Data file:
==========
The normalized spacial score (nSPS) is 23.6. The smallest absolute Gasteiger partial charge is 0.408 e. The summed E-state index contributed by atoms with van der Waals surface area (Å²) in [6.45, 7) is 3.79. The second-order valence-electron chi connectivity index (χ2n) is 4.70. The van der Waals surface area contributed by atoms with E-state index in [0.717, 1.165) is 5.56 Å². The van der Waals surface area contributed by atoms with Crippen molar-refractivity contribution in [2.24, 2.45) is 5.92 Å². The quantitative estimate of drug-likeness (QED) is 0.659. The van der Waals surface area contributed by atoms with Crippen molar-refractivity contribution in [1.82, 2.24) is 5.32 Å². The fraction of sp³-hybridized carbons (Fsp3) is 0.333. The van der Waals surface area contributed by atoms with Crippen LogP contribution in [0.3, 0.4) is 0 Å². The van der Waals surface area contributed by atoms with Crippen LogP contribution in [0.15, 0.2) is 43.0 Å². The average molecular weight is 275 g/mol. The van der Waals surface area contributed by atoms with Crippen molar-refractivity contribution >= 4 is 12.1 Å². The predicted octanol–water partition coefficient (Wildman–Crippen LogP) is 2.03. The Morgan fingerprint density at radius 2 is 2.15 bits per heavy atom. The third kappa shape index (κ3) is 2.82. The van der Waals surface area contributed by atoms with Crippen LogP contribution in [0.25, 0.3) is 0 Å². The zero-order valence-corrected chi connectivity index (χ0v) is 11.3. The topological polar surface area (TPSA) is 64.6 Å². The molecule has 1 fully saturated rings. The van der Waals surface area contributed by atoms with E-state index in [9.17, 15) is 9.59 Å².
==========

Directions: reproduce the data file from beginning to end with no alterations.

The normalized spacial score (nSPS) is 23.6. The smallest absolute Gasteiger partial charge is 0.408 e. The summed E-state index contributed by atoms with van der Waals surface area (Å²) in [6.45, 7) is 3.79. The second-order valence-electron chi connectivity index (χ2n) is 4.70. The van der Waals surface area contributed by atoms with E-state index in [0.717, 1.165) is 5.56 Å². The van der Waals surface area contributed by atoms with Crippen molar-refractivity contribution in [2.24, 2.45) is 5.92 Å². The quantitative estimate of drug-likeness (QED) is 0.659. The van der Waals surface area contributed by atoms with Crippen molar-refractivity contribution in [1.82, 2.24) is 5.32 Å². The fraction of sp³-hybridized carbons (Fsp3) is 0.333. The van der Waals surface area contributed by atoms with Crippen LogP contribution in [0.3, 0.4) is 0 Å². The van der Waals surface area contributed by atoms with Crippen LogP contribution in [0.15, 0.2) is 43.0 Å². The average molecular weight is 275 g/mol. The van der Waals surface area contributed by atoms with Crippen molar-refractivity contribution >= 4 is 12.1 Å². The predicted octanol–water partition coefficient (Wildman–Crippen LogP) is 2.03. The Morgan fingerprint density at radius 2 is 2.15 bits per heavy atom. The third kappa shape index (κ3) is 2.82. The van der Waals surface area contributed by atoms with Crippen LogP contribution in [0.25, 0.3) is 0 Å². The zero-order valence-corrected chi connectivity index (χ0v) is 11.3. The topological polar surface area (TPSA) is 64.6 Å². The molecule has 1 fully saturated rings. The van der Waals surface area contributed by atoms with E-state index in [9.17, 15) is 9.59 Å².